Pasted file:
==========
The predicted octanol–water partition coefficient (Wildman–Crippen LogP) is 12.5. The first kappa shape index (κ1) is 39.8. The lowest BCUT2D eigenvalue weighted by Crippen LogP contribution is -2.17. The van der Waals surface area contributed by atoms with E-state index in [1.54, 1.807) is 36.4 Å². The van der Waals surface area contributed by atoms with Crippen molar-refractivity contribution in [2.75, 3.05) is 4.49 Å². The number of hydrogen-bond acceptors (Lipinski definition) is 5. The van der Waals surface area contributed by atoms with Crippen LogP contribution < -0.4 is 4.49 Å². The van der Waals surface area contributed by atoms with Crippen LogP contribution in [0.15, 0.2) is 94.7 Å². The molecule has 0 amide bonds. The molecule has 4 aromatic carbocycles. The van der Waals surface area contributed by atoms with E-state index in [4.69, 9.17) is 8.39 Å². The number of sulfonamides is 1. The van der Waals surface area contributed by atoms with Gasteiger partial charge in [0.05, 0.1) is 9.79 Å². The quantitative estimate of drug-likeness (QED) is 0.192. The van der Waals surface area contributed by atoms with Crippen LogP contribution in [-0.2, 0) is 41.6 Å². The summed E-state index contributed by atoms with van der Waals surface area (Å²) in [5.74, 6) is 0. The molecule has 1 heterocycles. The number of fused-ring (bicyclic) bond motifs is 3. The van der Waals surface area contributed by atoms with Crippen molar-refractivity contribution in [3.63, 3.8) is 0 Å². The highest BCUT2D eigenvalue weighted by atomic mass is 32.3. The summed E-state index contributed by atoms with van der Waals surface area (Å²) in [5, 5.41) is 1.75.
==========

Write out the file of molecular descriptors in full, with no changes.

The predicted octanol–water partition coefficient (Wildman–Crippen LogP) is 12.5. The first kappa shape index (κ1) is 39.8. The lowest BCUT2D eigenvalue weighted by Crippen LogP contribution is -2.17. The van der Waals surface area contributed by atoms with E-state index in [1.54, 1.807) is 36.4 Å². The van der Waals surface area contributed by atoms with Crippen molar-refractivity contribution in [2.75, 3.05) is 4.49 Å². The number of hydrogen-bond acceptors (Lipinski definition) is 5. The van der Waals surface area contributed by atoms with Crippen LogP contribution < -0.4 is 4.49 Å². The van der Waals surface area contributed by atoms with Crippen LogP contribution in [0.15, 0.2) is 94.7 Å². The molecule has 0 amide bonds. The molecule has 4 aromatic carbocycles. The van der Waals surface area contributed by atoms with E-state index in [4.69, 9.17) is 8.39 Å². The number of sulfonamides is 1. The van der Waals surface area contributed by atoms with Gasteiger partial charge in [0.05, 0.1) is 9.79 Å². The quantitative estimate of drug-likeness (QED) is 0.192. The van der Waals surface area contributed by atoms with Crippen LogP contribution in [-0.2, 0) is 41.6 Å². The summed E-state index contributed by atoms with van der Waals surface area (Å²) in [5.74, 6) is 0. The molecule has 1 heterocycles. The number of fused-ring (bicyclic) bond motifs is 3. The van der Waals surface area contributed by atoms with Crippen molar-refractivity contribution in [3.63, 3.8) is 0 Å². The highest BCUT2D eigenvalue weighted by atomic mass is 32.3. The summed E-state index contributed by atoms with van der Waals surface area (Å²) in [5, 5.41) is 1.75.